sip on this
Posted by Dale Buss on August 25, 2014 06:46 PM
Coca-Cola has reached a couple of significant milestones as it advances Coca-Cola Life, the new "mid-calorie" soft drink in the revolutionary green can: Life is now on sale in Great Britain, and Coke is rolling out a massive sampling campaign for its US introduction this fall.
Life just became available broadly in the UK last week in supermarkets across the country, touting one-third less sugar and one-third fewer calories than regular Coke. Sweetened with cane sugar and stevia, it represents the company's most serious effort yet to determine whether there's a big market for soft drinks that are neighter zero-calorie weight-management tools nor fully sweetened, unapologetic vessels of sugary, fizzy, high-calorie refreshment.
In the United States, Coke has begun stocking shelves of Fresh Market stores in Georgia, North Carolina, South Carolina and parts of Florida with Life. It plans to make Life available nationwide in October, Advertising Age reported, after Life was first marketed in Argentina.Continue reading...
Posted by Dale Buss on August 15, 2014 03:07 PM
Coca-Cola and Monster Beverage seems to be a match made in beverage heaven—or is it? Taking a 17-percent stake in America's fastest-growing energy drink brand for $2.1 billon may prove far from a panacea for troubled Coke in part because energy drink sales are decelerating too.
For now, everyone from Coke CEO Muhtar Kent and Monster CEO Rodney Sacks to industry analysts seem giddy about the tie-up. Coca-Cola will give Monster its tired energy brands in the deal, including NOS, Full Throttle, Burn, Mother, Play and Power Play and Relentless, while Monster will turn over its non-energy brand products—Hansen’s Natural Sodas, Peace Tea, Hubert’s Lemonade and Hansen’s Juice Products—to Coke, which will help accelerate distribution of Monster brands in the US and abroad, especially China. Coke has carried Monster in North America for six years already.
Monster's sales increased by 9 percent last year, and 80 percent of its volume is in the US. Overall energy-drink sales increased by more than 4 percent for the industry last year, Beverage Digest said. Meanwhile, Coke's overall soft-drink sales fell 3 percent last year, and Diet Coke especially has gone into an unexpected swoon on the heels of growing consumer concern over health factors like the use of aspartame.Continue reading...
sip on this
Posted by Dale Buss on August 8, 2014 06:22 PM
The moment of truth for beverage retailers has gotten more interesting in the UK as Coca-Cola Enterprises has rolled out a "virtual assistant" to provide a last attempt at persuasion.
Projected onto a life-size, thin screen by Tensator, Coke's virtual assistant "Isabelle" tells retailers about the success of the brand's can-personalization marketing campaign, Share A Coke, suggests how retailers can maximize shopper interest in their stores and plays a new Share a Coke TV advertisement.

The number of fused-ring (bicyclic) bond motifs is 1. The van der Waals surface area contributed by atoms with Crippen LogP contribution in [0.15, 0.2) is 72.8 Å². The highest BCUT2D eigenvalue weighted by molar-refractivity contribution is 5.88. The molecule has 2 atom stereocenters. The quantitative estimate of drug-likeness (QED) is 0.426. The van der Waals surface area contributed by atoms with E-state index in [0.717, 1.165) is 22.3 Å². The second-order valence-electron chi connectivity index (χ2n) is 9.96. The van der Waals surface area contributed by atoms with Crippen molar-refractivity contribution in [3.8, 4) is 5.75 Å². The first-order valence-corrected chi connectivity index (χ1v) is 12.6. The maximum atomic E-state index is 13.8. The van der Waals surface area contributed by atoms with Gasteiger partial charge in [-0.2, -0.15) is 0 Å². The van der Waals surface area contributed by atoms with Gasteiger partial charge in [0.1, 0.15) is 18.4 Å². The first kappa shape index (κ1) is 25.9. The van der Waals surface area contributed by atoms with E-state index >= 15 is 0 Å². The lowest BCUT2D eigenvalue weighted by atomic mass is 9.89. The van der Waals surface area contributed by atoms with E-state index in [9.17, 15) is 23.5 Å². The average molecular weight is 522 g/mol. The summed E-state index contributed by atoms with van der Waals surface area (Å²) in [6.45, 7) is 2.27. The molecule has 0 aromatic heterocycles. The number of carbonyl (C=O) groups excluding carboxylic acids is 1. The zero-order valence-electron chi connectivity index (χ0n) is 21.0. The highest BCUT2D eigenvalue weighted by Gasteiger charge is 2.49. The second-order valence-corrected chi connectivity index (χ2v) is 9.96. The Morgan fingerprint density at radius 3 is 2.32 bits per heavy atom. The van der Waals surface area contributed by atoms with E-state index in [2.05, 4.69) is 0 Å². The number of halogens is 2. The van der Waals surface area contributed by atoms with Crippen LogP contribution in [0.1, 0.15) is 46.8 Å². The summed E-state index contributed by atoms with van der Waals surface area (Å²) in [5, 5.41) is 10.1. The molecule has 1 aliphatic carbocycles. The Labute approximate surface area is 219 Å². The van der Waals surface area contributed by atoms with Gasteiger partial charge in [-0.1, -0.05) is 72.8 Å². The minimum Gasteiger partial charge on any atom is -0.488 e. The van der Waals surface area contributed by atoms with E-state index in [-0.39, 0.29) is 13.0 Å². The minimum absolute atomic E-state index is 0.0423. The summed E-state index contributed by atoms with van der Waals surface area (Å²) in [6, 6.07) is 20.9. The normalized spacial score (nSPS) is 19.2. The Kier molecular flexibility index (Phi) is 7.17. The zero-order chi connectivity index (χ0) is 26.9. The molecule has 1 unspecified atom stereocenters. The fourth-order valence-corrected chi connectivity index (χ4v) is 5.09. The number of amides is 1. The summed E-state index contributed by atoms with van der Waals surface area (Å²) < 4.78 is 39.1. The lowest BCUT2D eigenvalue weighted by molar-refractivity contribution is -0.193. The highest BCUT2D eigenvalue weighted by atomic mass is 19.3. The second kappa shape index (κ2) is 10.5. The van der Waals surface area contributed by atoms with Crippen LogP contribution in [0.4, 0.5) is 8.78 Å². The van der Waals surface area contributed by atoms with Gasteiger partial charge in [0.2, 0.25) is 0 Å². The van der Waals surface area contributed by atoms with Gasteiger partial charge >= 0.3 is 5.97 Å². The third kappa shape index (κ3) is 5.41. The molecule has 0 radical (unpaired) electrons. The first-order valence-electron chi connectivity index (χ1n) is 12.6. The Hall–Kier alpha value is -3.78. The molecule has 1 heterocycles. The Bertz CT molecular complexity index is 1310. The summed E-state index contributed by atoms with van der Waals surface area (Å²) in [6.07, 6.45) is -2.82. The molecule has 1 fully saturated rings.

The digital signage, which uses innovative HD projection and audio-visual technology, is being used at Dhamecha cash-and-carry depots in London.
Isabelle "is a creative and fun way to reach our customers with the campaign and is a piece of genuine digital innovation that we're excited to bring to the market," Simon Miles, digital director at Coca-Cola Enterprises, said in a statement.Continue reading...
sip on this
Posted by Dale Buss on July 31, 2014 04:04 PM
Things aren't going well for Coca-Cola these days. While the company still returned $47 billion in profits last year, that amount was down by more than $1 billion from 2012.
That may not seem like much of a problem, but as newly chronicled in places ranging from the cover of the new issue of Bloomberg Businessweek to a prominent story in this morning’s Wall Street Journal, minting profits—and sales—for Coca-Cola no longer is as simple as filling another bottle or can. The company and, especially, the brand are being hit with unprecedented resistance these days that is so stiff, some worry it ultimately could be existential for Coca-Cola.
Consumption of soda globally fell in the first quarter for the first time since 1999, though they rebounded in the second quarter; and the consumption slide continues in the US as the brand remains under assault from anti-obesity activists and politicians for its sugar and calorie content, while Diet Coke increasingly is suffering attrition as well because of concerns about aspartame. Meanwhile, new beverage startups in the flavored water and tea categories in which Coke has invested aren’t growing quickly enough to offset the continued losses in soda consumption.Continue reading...